“Thank commercialism for that,” Jo joked.

“It’s sad, really. So many people neglecting their families for sales. And the deals really aren’t all that good.”

“Says the manager of Macy’s,” Jo quipped back. Her dad left the room to change out of his work clothes.

Around six o’clock, they left for the diner. The streets were empty, aside from the few cars headed in the direction of the mall, racing to get on line for the next day’s sales.

Jo liked the emptiness of the streets. She liked the quiet. She liked the openness. There was no stress, no noises to rival her thoughts or her conversation with her father. It was just the two of them in a darkening, peaceful world.


Like the previous two years, the diner was practically empty. Apart from an old couple and a couple businessmen, Jo and her dad were the only customers in the place.

They selected a seat by the window, even though there was nothing to see outside: it was already dark out. However, the people on the outside, Jo knew, could see in. The random car that passed by could see the silhouettes of a father and daughter through the tinted windows, laughing and eating together, like a normal family on Thanksgiving.

Jo wished that she could see themselves from the outside. She drew the image in her mind: real, yet romantic. A poem with colors and shapes instead of words.

Like a Hopper painting, she thought.

The conversation for most of dinner was mundane. They talked about movies, books, TV shows. They made jokes, mused on memories and chit-chatted. They talked as if they were old friends who were catching up after not seeing each other in years.

That’s what they practically were. Jo and her father lived in the same house, yet they hardly saw each other most days. Jo was in school and spent most of her time at home in her bedroom. Her father worked six days a week and on most holidays, and spent his Sundays- his only day off- resting. Their conversations were typically limited to how their days were, how work and school were and other irrelevant topics.

Jo didn’t mind this too much, since she had days like Thanksgiving to make up for it. She didn’t have a Disney Channel-esque relationship with her father, but they both managed. They got along well enough. They didn’t hate each other.

And it was so much better than her relationship with her mother.


Jo and her dad stayed at the diner for a solid two hours before finally making the decision to leave.

They didn’t take desert at the diner; instead, they drove across town to Timmy’s Ice Cream Shoppe that always seemed to be open, no matter if it was a national holiday or if it was three o’clock in the morning.

This was also part of the tradition. For the past three years, after dinner at the diner, they would both treat themselves to large sundaes at Timmy’s.

The car ride there was quiet- sudden and uncomfortable after the lively conversations at the diner. It was unsettling. Jo knew what this silence meant; her dad was slowly building up the courage to introduce a serious topic.

Jo knew what it was. They had talked about it before- several times since she started high school.

She hated talking about it. Jo did not think it was that big of a deal. Her father, however, did.

Jo waited for a good ten minutes, until they finally arrived at Timmy’s. Her father cut the engine, but didn’t get out of the car.

“Josephine,” he said. He always called her by her full name. He insisted upon it. “I want to talk to you about school again. I want to make sure we’re on the same page for when you go back.”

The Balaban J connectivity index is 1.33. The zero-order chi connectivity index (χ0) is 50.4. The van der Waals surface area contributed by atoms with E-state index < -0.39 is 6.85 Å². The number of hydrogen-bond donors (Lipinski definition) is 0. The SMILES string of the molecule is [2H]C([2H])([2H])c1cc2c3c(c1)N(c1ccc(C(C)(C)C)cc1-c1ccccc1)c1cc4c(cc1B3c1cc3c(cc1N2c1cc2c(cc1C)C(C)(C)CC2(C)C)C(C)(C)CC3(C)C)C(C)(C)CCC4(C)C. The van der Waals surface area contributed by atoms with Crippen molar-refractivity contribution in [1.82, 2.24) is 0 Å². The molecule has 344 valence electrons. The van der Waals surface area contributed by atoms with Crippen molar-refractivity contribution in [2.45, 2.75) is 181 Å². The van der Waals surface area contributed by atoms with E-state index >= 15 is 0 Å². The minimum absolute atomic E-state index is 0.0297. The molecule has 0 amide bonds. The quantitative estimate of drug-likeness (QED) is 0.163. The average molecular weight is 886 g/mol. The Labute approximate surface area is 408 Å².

“Okay,” Jo said. She decided to just let him talk, as she always did.

“Are you going to go see the social worker at school?” he asked.

Jo was quiet. Her father didn’t seem to understand what it meant to see a social worker- the humiliation of it. If you went to the social worker, you had a drug problem or were mentally ill- everyone knew that. Everyone, except her father that is.

Jo had tried to explain that to him multiple times. But his response had always been that that’s just a stereotype- that the social worker was there to help students with any kind of problem, no matter how small it was.

Jo didn’t have any problems, as far as she knew. Her grades were fine. Her home life was peaceful. She wasn’t suffering with depression or eating disorders. She never drank or used drugs. There was nothing to say to the social worker.

Her father didn’t see it that way. He didn’t like how she stayed home every weekend. He was worried (for no reason) because she hardly talked about school- as if there was much to talk about. To him, this was a problem worthy of taking to the social worker.

Jo did not answer her father immediately. She looked out the window at the dark sidewalk, pondering whether to be truthful again or to lie and quickly end the conversation.

She chose the truth after several minutes. “I really don’t want to go.”

“Why? It’ll make you feel better. It’ll make me feel better.”

“What would I say to her? I don’t have any burning issues to address. I’m perfectly fine.” Jo spread her arms open to exaggerate her good health. She desperately wanted this conversation to end.

“What about those girls you sit with at lunch? How they exclude you? How they don’t talk to you?” Her father pressed.

Jo shrugged. “That doesn’t bother me. It’s just lunch.”

“It shouldn’t be ‘just lunch’. You should sit with your friends at lunch. They’re not your friends.”

Jo didn’t know how to respond to that. She just sat quietly in the dark, avoiding her father’s eye contact.

Her father was referring to an incident from Jo’s freshman year. They had seen Jo’s entire lunch table together at the mall- a shock to both of them. All those girls did during lunch was study and do homework; Jo had no idea that they were so close outside of lunch. She did not tell her father who they were until they got home later that day.

“If you don’t want to go see the social worker, go join a club or a sport’s team,” her father begged. “Make friends. Get away from that group of girls. Go out and have fun while you’re in your prime. You’ll only regret not doing so later.”

Jo continued to listen in silence. There was nothing to say. There was no rebuttal, no argument. All Jo could do was submit to her father’s words.

“Fine,” she said. “I’ll go see the social worker.”